“It is our hope that, going forward, our leadership’s support for unions extends to us…”
(January 19, 2018, New York, NY) Today, Lambda Legal filed a friend-of-the-court brief in Janus v. AFSCME, a case pending at the United States Supreme Court. The brief is in support of unions that represent public sector employees. In the crosshairs of this lawsuit are “fair-share fees” – cost-sharing arrangements paid by all public employees who benefit when unions negotiate the best contract possible for everyone. In response, Lambda Unites, the organizing committee of Lambda Legal’s employee union, issued the following statement:
“We are proud to stand behind this brief and the hard work that our talented legal team put in to make it possible because supporting unions is consistent with our values as an organization. That said, we feel we must also note that our CEO, Lambda Legal’s leader, failed to mirror these same values in recent months.
“Unions have been invaluable for many LGBTQ and HIV+ workers – especially in states without explicit statutory protections or federal court rulings – through collective-bargaining agreements that ensure LGBTQ and HIV+ employees are treated equally and provided reprieve when they aren’t and the law falls short. And historically, Lambda Legal has been supportive of unions and the rights of workers to organize and have a collective voice in determining the terms of their employment.
“For example, in 2007, Lambda Legal authored and joined a friend-of-the-court brief in support of a case on behalf of LGBTQ workers in Michigan when the Governor claimed that union contracts – which provided health benefits for same-sex domestic partners – were a violation of Michigan’s constitutional amendment that said marriage was “between a man and a woman.” Additionally, Lambda Legal’s Know Your Rights: Workplace web resource details the many benefits of employee unions for LGBTQ and HIV+ workers.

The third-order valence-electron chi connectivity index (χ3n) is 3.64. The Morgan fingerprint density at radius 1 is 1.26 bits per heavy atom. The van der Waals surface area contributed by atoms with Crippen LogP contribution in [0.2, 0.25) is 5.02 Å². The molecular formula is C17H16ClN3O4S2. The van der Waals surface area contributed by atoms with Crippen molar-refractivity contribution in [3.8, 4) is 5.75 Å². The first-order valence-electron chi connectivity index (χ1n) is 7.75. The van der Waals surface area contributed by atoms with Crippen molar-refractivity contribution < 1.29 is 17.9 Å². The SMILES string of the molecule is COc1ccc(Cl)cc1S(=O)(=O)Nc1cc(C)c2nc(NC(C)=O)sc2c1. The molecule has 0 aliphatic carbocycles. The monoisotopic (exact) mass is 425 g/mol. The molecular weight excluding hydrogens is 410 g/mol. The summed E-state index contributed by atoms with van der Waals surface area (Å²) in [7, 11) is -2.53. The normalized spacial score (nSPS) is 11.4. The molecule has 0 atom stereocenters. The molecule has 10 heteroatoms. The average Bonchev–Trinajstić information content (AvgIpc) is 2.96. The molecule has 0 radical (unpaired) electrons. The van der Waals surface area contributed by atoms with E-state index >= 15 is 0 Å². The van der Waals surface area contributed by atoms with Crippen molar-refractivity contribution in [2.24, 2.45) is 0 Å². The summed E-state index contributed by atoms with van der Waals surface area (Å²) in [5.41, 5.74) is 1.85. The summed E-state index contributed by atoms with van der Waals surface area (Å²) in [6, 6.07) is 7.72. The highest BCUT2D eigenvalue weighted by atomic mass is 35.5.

“As an organization, Lambda Legal has many times taken a stand for the rights of workers to organize and fight for the dignity, fair treatment, pay and benefits they and their families deserve. We, as employees, are proud to work for an organization that, in just the past year, has won federal protections for workers in Indiana in our Hively v. Ivy Tech case, brought Evans v. Georgia Regional Hospital to the front door of the United States Supreme Court, argued in federal court on behalf of LGB employees in Zarda v. Altitude Express and launched the Out At Work campaign. But we are also disappointed to work for an organization where, in our experience, the CEO has not practiced what it preaches.
“Lambda Legal is an ally to and advocate of unions. However, there is a serious disconnect when our CEO refuses to honor the rights of employees by voluntarily recognizing our staff union after a supermajority signed and mailed pledge cards in support of organizing, which instead forced a mail-in vote over the 2017 holiday season.
“But, as we tend to do, and as Lambda Legal employees: we persisted, and we won. We voted by an overwhelming majority to form a union. We did this because changes to our health care and benefits were made for us, unilaterally and without consultation; changes that hurt us and disproportionately affected staff who are paid less, staff with children and families – in particular single parents, staff living with disabilities, staff living with HIV and those of us who are transgender. We organized because this is not what Lambda Legal does – or should – stand for. We are activists, and we know that as a collective our voices will be heard. Lambda Legal would not be what it is today if we did not rise up together for those most vulnerable among us.
“It is our hope that, going forward, our leadership’s support for unions extends to us and our CEO and her legal representatives engage in good faith during this process. It would be hypocritical to have one position externally and another internally.
“We look forward to negotiating for the needs of all of our staff as we move forward, because together we can build a Lambda Legal that is truly equitable for every employee, in every state, in every situation and with every background, identity and need.”